Note 2: The 'Tone' Argument. One of the recurrent patterns in online Social Justice conversations is referred to as the 'Tone Argument.' In this, an onlooker (in theory, an ally) tells the minority speaker that hir 'tone' is going to turn people off and be detrimental to 'the movement.' The rejoinder is often that either (a) it takes in-your-face statements to get any kind of Social Justice movement and/or (b) someone concerned with social justice (the ally) should be sitting down and shutting up regardless of their 'concerns.'

    The Omnivore thinks that more importantly (c): The Tone and The Tone Argument are not just parallel to the movement but are really expressions of the emotional drivers that underlie it in the first place. The combination of (self?)righteousness and anger that motivates people to do anything social-justicy will innately imbue anything done with 'The Tone' and the reflection of the loss-of-privilege inherent to the message experienced by more privileged ally-observers will create the 'sense of insult' that will lead to a re-assertion of privilege/self-importance that expresses itself as "concern" for the speaker's stated goals.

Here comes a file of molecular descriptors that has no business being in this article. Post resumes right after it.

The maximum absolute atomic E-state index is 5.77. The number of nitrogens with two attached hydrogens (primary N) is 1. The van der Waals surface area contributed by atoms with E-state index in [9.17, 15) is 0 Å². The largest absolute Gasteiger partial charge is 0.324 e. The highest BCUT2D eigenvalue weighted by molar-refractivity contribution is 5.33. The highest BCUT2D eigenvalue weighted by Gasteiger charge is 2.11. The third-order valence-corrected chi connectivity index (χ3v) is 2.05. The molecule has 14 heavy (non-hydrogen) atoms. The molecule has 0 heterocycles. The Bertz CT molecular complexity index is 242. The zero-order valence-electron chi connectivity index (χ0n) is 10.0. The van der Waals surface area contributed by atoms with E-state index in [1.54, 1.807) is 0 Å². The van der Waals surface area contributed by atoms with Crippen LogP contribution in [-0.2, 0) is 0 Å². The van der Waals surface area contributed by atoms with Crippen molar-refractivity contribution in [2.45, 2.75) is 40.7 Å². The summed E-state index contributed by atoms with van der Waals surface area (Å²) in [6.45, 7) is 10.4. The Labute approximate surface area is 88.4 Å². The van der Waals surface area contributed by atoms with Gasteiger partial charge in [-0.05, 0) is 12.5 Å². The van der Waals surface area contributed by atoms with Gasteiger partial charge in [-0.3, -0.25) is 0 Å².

The fact of the matter is that while brand-damage is a real thing, feminism has already been brand-damaged into Congressional levels and there will be no rebuilding from the direction of Internet activism no matter what is done. In other words: The Tone and The Tone argument are all working as designed. Go nuts.

    * 'cis' means a person whose identified gender matches their assigned-gender at birth.

    2 comments:

    1. It's Joss Whedon, if it matters.

      There's no justice.

      -- Ω

      ReplyDelete
      Replies
      1. It matters some! Thanks!
        -TO

        Delete